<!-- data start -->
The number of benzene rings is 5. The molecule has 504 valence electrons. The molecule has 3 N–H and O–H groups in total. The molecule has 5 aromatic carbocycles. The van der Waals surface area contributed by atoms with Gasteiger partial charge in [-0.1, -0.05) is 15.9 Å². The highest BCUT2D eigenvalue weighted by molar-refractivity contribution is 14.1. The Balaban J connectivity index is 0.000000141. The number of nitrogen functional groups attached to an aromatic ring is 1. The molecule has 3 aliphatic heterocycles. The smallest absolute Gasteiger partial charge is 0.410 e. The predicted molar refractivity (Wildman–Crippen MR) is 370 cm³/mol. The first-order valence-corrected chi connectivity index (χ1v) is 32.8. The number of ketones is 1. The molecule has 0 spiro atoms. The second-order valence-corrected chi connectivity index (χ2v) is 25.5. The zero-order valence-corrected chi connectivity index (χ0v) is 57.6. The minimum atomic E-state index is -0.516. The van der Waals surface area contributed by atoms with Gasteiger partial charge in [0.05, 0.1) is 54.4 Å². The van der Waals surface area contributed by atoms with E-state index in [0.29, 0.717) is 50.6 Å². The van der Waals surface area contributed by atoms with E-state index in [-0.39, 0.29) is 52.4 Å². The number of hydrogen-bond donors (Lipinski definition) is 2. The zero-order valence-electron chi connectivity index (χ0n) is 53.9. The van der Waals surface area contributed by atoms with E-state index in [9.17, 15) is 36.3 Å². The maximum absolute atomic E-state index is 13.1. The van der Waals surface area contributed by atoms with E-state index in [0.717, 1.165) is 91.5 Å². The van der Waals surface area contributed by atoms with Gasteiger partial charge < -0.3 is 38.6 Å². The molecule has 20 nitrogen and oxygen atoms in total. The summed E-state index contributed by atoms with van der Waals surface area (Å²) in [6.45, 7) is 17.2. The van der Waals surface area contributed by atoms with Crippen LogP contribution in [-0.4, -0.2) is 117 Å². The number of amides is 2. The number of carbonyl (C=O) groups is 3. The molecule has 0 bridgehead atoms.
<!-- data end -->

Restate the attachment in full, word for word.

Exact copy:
The number of benzene rings is 5. The molecule has 504 valence electrons. The molecule has 3 N–H and O–H groups in total. The molecule has 5 aromatic carbocycles. The van der Waals surface area contributed by atoms with Gasteiger partial charge in [-0.1, -0.05) is 15.9 Å². The highest BCUT2D eigenvalue weighted by molar-refractivity contribution is 14.1. The Balaban J connectivity index is 0.000000141. The number of nitrogen functional groups attached to an aromatic ring is 1. The molecule has 3 aliphatic heterocycles. The smallest absolute Gasteiger partial charge is 0.410 e. The predicted molar refractivity (Wildman–Crippen MR) is 370 cm³/mol. The first-order valence-corrected chi connectivity index (χ1v) is 32.8. The number of ketones is 1. The molecule has 0 spiro atoms. The second-order valence-corrected chi connectivity index (χ2v) is 25.5. The zero-order valence-corrected chi connectivity index (χ0v) is 57.6. The minimum atomic E-state index is -0.516. The van der Waals surface area contributed by atoms with Gasteiger partial charge in [0.05, 0.1) is 54.4 Å². The van der Waals surface area contributed by atoms with E-state index in [0.29, 0.717) is 50.6 Å². The van der Waals surface area contributed by atoms with E-state index in [-0.39, 0.29) is 52.4 Å². The number of hydrogen-bond donors (Lipinski definition) is 2. The zero-order valence-electron chi connectivity index (χ0n) is 53.9. The van der Waals surface area contributed by atoms with E-state index in [9.17, 15) is 36.3 Å². The maximum absolute atomic E-state index is 13.1. The van der Waals surface area contributed by atoms with E-state index in [0.717, 1.165) is 91.5 Å². The van der Waals surface area contributed by atoms with Gasteiger partial charge < -0.3 is 38.6 Å². The molecule has 20 nitrogen and oxygen atoms in total. The summed E-state index contributed by atoms with van der Waals surface area (Å²) in [6.45, 7) is 17.2. The van der Waals surface area contributed by atoms with Crippen LogP contribution in [-0.4, -0.2) is 117 Å². The number of amides is 2. The number of carbonyl (C=O) groups is 3. The molecule has 0 bridgehead atoms.